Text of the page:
Participants were asked to consider three scenarios for congestion pricing:
Scenario 1: A Priced Lane Network — variably priced lanes on all freeways, as well as some other major roadways
Scenario 2: Pricing on All Roads and Streets — variable per-mile pricing using vehicle-based GPS systems
Scenario 3: Priced Zones – drivers pay a fee to enter or drive within a designated area
Over the course of the half-day workshops, filled with presentations and discussions of these three scenarios (as well as the underlying problem), support for Scenario 1 increased, support for Scenario 2 decreased, and people lost interest in Scenario 3.
Scenario 2 — a vehicle-miles-traveled fee — is often discussed as a possible replacement to the gas tax, but that didn’t help sell it to the focus groups: It was the least popular option by far. They found the mileage-based fee more confusing and less predictable than a gas tax. They worried that it would be “another unknown bill at the end of the month” and didn’t like the idea of not knowing at any given moment how much their commute would cost. They thought gas taxes had the benefit of encouraging fuel efficiency. And they didn’t think gas prices would go down if the gas tax were removed anyway.
Participants thought the VMT system sounded too “Big Brother ” and even “un-American.” They expressed disbelief: “You’re going to charge me just to go to the grocery store?” Clearly they don’t understand that the gas tax charges them wherever they go, too — just not enough.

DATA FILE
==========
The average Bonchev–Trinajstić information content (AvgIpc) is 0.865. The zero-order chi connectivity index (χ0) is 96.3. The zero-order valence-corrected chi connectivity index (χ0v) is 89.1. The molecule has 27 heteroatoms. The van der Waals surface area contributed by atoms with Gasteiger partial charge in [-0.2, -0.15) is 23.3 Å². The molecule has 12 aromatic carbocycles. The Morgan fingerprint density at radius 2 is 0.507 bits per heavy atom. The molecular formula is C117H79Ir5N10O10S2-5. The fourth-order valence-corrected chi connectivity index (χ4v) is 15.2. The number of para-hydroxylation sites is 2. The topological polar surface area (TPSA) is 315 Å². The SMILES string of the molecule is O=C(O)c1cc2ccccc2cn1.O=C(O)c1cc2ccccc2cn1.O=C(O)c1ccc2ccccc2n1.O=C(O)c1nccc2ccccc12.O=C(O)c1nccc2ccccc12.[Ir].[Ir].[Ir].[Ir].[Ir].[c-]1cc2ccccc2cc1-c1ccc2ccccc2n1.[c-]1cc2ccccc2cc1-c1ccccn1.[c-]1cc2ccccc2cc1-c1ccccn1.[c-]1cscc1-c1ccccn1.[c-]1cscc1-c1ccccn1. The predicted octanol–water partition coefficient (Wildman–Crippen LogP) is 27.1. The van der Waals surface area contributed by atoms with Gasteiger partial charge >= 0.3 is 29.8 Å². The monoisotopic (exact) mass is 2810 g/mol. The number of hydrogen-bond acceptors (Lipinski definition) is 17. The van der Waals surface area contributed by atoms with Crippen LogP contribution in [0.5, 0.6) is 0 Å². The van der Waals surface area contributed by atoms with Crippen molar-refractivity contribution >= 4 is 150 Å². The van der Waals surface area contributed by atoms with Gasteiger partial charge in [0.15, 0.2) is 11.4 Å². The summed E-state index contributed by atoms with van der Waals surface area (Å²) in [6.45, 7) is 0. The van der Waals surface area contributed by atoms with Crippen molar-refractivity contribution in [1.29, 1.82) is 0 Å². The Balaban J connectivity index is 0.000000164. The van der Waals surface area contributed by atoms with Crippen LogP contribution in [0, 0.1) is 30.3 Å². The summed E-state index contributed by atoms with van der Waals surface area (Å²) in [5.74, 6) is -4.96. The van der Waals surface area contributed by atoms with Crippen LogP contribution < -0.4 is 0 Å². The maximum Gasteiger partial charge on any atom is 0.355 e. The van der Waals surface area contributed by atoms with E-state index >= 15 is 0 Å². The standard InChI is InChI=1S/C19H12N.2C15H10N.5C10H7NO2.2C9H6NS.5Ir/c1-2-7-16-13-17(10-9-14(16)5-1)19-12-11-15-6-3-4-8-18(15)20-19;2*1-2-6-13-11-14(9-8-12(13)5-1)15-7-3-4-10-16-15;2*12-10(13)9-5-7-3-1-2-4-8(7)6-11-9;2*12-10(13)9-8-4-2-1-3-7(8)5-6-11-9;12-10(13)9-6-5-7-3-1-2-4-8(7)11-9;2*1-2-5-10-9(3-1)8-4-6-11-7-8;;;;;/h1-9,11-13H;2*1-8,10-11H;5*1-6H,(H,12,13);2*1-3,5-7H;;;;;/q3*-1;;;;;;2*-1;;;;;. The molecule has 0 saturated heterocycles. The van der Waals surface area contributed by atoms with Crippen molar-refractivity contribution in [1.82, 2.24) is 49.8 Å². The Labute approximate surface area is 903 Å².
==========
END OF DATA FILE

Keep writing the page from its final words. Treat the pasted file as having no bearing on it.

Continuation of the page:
A “priced lane network” – Lexus lanes, as they’re sometimes called — generated some cautious interest. People thought it was a good option for when they’re running late, and that they’d have the choice of whether to pay more for a smoother and more predictable trip. Again, choice was a key factor — this option offers more choices, rather than simply charging more for the same choices.
People liked the idea of bus rapid transit being part of a new system of managed toll lanes — a new concept for most of them, but one that resonated. They worried congestion pricing might be unfair to low-income people or those who live far out in the suburbs and have a longer commute, but these equity concerns were fairly muted.
Perhaps they’re just getting used to tolling — “three out of the five most expensive projects in the National Capital Region recently completed or planned for the next six years are toll projects — Virginia’s two HOT lanes projects (on the Beltway and I-95 south of the Capital Beltway) and Maryland’s Intercounty Connector.” In fact, the public generally favors tolling over taxation. They think it’s more fair, since there’s a more direct connection between using the roads and paying for them, and it “represents freedom of choice; only users pay.”
Their preference for tolling, however, didn’t hold back their burst of enthusiasm for raising the gas tax. “Support for raising gas taxes nearly tripled between the beginning and end of the forums, once people learned more about it and considered congestion pricing alternatives.” Maybe the way to build public support for a gas tax hike is to present it as an alternative to more drastic changes.
Brookings and the TPB made several suggestions as to how governments could build support for congestion pricing, based on their focus groups and other experiences of road pricing around the world.